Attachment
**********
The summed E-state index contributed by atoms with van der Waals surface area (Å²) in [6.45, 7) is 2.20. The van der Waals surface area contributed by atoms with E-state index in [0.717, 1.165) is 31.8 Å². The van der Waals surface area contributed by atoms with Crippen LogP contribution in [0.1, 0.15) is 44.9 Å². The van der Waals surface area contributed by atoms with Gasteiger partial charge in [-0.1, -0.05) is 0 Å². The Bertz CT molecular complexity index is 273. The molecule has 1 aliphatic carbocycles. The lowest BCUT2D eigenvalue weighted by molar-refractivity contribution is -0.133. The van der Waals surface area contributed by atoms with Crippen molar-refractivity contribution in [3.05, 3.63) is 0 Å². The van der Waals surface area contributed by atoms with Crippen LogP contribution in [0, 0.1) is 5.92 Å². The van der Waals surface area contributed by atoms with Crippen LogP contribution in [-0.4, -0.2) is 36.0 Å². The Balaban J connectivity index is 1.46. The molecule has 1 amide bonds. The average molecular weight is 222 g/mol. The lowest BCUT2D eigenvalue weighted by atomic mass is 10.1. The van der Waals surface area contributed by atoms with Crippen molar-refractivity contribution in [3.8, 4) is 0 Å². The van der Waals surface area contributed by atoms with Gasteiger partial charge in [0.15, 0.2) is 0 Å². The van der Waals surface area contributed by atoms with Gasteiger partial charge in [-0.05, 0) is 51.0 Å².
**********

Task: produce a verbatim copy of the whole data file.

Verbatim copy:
The summed E-state index contributed by atoms with van der Waals surface area (Å²) in [6.45, 7) is 2.20. The van der Waals surface area contributed by atoms with E-state index in [0.717, 1.165) is 31.8 Å². The van der Waals surface area contributed by atoms with Crippen LogP contribution in [0.1, 0.15) is 44.9 Å². The van der Waals surface area contributed by atoms with Gasteiger partial charge in [-0.1, -0.05) is 0 Å². The Bertz CT molecular complexity index is 273. The molecule has 1 aliphatic carbocycles. The lowest BCUT2D eigenvalue weighted by molar-refractivity contribution is -0.133. The van der Waals surface area contributed by atoms with Crippen molar-refractivity contribution in [3.05, 3.63) is 0 Å². The van der Waals surface area contributed by atoms with Crippen LogP contribution in [0, 0.1) is 5.92 Å². The van der Waals surface area contributed by atoms with Crippen LogP contribution in [-0.4, -0.2) is 36.0 Å². The Balaban J connectivity index is 1.46. The molecule has 1 amide bonds. The average molecular weight is 222 g/mol. The lowest BCUT2D eigenvalue weighted by atomic mass is 10.1. The van der Waals surface area contributed by atoms with Crippen molar-refractivity contribution in [3.8, 4) is 0 Å². The van der Waals surface area contributed by atoms with Gasteiger partial charge in [0.15, 0.2) is 0 Å². The van der Waals surface area contributed by atoms with Gasteiger partial charge in [-0.05, 0) is 51.0 Å².